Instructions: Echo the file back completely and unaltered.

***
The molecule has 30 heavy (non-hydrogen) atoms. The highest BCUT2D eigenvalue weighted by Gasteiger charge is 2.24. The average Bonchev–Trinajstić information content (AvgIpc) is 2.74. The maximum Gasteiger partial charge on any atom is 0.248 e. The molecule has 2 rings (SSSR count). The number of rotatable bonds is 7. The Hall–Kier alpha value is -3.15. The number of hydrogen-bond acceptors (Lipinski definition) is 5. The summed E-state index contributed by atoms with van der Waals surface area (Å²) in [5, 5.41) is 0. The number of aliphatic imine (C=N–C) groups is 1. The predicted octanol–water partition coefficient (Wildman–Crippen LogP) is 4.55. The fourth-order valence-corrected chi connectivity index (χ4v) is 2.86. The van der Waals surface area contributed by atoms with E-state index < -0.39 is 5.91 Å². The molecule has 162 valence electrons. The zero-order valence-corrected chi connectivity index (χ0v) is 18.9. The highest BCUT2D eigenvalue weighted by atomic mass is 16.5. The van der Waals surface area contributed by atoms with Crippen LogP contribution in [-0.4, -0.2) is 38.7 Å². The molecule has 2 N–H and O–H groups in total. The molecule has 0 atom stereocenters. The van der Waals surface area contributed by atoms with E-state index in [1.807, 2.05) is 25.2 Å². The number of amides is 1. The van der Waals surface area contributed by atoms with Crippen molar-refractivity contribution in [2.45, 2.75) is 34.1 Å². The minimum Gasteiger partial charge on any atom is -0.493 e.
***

The molecule has 30 heavy (non-hydrogen) atoms. The highest BCUT2D eigenvalue weighted by Gasteiger charge is 2.24. The average Bonchev–Trinajstić information content (AvgIpc) is 2.74. The maximum Gasteiger partial charge on any atom is 0.248 e. The molecule has 2 rings (SSSR count). The number of rotatable bonds is 7. The Hall–Kier alpha value is -3.15. The number of hydrogen-bond acceptors (Lipinski definition) is 5. The summed E-state index contributed by atoms with van der Waals surface area (Å²) in [5, 5.41) is 0. The number of aliphatic imine (C=N–C) groups is 1. The predicted octanol–water partition coefficient (Wildman–Crippen LogP) is 4.55. The fourth-order valence-corrected chi connectivity index (χ4v) is 2.86. The van der Waals surface area contributed by atoms with E-state index < -0.39 is 5.91 Å². The molecule has 162 valence electrons. The zero-order valence-corrected chi connectivity index (χ0v) is 18.9. The highest BCUT2D eigenvalue weighted by atomic mass is 16.5. The van der Waals surface area contributed by atoms with Crippen LogP contribution in [-0.4, -0.2) is 38.7 Å². The molecule has 2 N–H and O–H groups in total. The molecule has 0 atom stereocenters. The van der Waals surface area contributed by atoms with E-state index in [1.807, 2.05) is 25.2 Å². The number of amides is 1. The van der Waals surface area contributed by atoms with Crippen molar-refractivity contribution in [2.45, 2.75) is 34.1 Å². The minimum Gasteiger partial charge on any atom is -0.493 e.